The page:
Eur-eek!-a, they have found it!
Los Angeles: Just a short dispatch from the press room of the annual convention of the American Association for Cancer Research, which is celebrating its centennial this year. Considering the scale of the gathering--it fills the LA Convention Center--one would expect a basketball game to take place. But no. This is a convening of some of the most serious-minded people in the world, working on a disease that claims the lives of millions every year. It is, of course, an industry in itself--and that makes the trade show floor just as interesting ( and a bit less tedious) as the scientific workshops going on at the same time. And it is an industry largely built on the very tiny shoulders of our friend, mus musculus.
There are booths hawking every known immuno-assay known to man--and every mouse chow known to mouse: There is a "Love Mash" for reluctant breeders ("You drop one a these in there an you just step back! Cause they gonna go at it!"), and there are mouse diets meant to curtail--or encourage-cardiovascular disease in test mice. While many of the traditional pharma types are drudgingly giving their slick, hi-tech presentations of their latest onco-molecule, the mousetrepreneurs are decidedly low tech--but much happier. With the mouse as the dominant model in almost all medical science, they know they've got a bright future.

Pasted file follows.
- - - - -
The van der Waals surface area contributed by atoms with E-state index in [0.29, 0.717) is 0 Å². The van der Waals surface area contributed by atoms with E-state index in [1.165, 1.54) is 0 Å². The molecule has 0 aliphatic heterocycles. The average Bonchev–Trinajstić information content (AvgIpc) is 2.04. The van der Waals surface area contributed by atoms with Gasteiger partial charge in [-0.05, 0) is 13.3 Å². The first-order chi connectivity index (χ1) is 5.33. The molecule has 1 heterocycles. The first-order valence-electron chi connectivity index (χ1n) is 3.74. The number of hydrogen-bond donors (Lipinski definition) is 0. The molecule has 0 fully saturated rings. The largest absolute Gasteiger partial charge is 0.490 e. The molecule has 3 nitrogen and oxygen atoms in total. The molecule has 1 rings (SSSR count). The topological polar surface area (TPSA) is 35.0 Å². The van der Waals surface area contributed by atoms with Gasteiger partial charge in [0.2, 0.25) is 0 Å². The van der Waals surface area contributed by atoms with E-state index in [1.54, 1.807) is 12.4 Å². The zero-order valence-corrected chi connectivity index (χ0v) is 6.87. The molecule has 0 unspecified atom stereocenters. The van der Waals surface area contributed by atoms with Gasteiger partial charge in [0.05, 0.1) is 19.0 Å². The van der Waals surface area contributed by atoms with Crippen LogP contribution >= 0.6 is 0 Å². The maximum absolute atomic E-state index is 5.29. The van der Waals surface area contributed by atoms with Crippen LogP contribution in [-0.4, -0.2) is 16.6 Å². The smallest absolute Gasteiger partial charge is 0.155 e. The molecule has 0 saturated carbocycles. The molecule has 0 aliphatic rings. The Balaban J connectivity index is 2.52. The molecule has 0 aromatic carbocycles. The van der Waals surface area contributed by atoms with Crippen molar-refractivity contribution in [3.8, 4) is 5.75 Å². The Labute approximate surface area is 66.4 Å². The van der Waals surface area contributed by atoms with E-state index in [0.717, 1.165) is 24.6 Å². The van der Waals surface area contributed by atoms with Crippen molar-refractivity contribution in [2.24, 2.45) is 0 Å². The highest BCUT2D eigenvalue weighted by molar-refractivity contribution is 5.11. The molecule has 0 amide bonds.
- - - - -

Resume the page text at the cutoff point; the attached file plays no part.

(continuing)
One of the most remarkable developments is the emergence of mouse ultrasound equipment, which allows a researcher to monitor in vivo the metabolic trail of any experimental drug. All you do is anesthetize the little fellow, mount a mouse-size oxygen mask on him, lay him on a special platform and administer a small capsule. The mouse's living internal organs light up giant on a screen--all the way down to various cell surface molecules. The machines go for anywhere between $150,000-$350,00, and people are buying them like crazy. The NIH has made sure of that, as has the continuing demand for new molecules by pharma. It's a mouse gold rush, as Fred Roberts, a (thankfully) low-key sales representative for Visual Sonics ( you can see the images at the their website of the same name). "As a guy whose been on the human side of medical imaging systems for 18 years, if you would have told me three years ago that I'd be selling a mouse imagining system, I'd tell you you were crazy," Fred says. "But the more I peeled back the onion on this industry, the more I became convinced that this is wherer the future is."
More on the science later...